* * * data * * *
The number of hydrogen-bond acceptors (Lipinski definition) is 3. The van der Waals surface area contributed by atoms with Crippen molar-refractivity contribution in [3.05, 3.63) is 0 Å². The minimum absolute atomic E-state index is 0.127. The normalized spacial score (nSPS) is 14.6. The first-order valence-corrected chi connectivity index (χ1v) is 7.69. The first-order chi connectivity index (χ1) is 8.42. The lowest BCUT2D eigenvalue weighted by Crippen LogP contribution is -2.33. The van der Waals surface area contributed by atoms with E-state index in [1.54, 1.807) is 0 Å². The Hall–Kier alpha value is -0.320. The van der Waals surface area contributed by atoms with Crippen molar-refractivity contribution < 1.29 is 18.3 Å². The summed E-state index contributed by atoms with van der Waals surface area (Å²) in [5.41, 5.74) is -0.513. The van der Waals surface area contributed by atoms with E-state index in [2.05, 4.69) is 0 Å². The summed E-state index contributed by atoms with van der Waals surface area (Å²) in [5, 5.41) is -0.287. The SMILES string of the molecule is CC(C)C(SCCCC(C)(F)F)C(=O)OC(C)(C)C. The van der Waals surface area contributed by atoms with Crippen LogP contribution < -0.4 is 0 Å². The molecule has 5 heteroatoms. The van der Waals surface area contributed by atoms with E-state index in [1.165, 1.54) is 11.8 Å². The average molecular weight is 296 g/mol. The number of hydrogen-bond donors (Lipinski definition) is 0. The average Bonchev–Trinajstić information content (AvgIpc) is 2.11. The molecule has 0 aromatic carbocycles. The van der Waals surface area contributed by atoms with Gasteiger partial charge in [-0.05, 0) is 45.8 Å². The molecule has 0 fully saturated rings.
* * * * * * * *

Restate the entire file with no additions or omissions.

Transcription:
The number of hydrogen-bond acceptors (Lipinski definition) is 3. The van der Waals surface area contributed by atoms with Crippen molar-refractivity contribution in [3.05, 3.63) is 0 Å². The minimum absolute atomic E-state index is 0.127. The normalized spacial score (nSPS) is 14.6. The first-order valence-corrected chi connectivity index (χ1v) is 7.69. The first-order chi connectivity index (χ1) is 8.42. The lowest BCUT2D eigenvalue weighted by Crippen LogP contribution is -2.33. The van der Waals surface area contributed by atoms with E-state index in [1.54, 1.807) is 0 Å². The Hall–Kier alpha value is -0.320. The van der Waals surface area contributed by atoms with Crippen molar-refractivity contribution < 1.29 is 18.3 Å². The summed E-state index contributed by atoms with van der Waals surface area (Å²) in [5.41, 5.74) is -0.513. The van der Waals surface area contributed by atoms with E-state index in [2.05, 4.69) is 0 Å². The summed E-state index contributed by atoms with van der Waals surface area (Å²) in [5, 5.41) is -0.287. The SMILES string of the molecule is CC(C)C(SCCCC(C)(F)F)C(=O)OC(C)(C)C. The van der Waals surface area contributed by atoms with Crippen LogP contribution < -0.4 is 0 Å². The molecule has 5 heteroatoms. The van der Waals surface area contributed by atoms with E-state index in [1.165, 1.54) is 11.8 Å². The average molecular weight is 296 g/mol. The number of hydrogen-bond donors (Lipinski definition) is 0. The average Bonchev–Trinajstić information content (AvgIpc) is 2.11. The molecule has 0 aromatic carbocycles. The van der Waals surface area contributed by atoms with Gasteiger partial charge in [-0.05, 0) is 45.8 Å². The molecule has 0 fully saturated rings.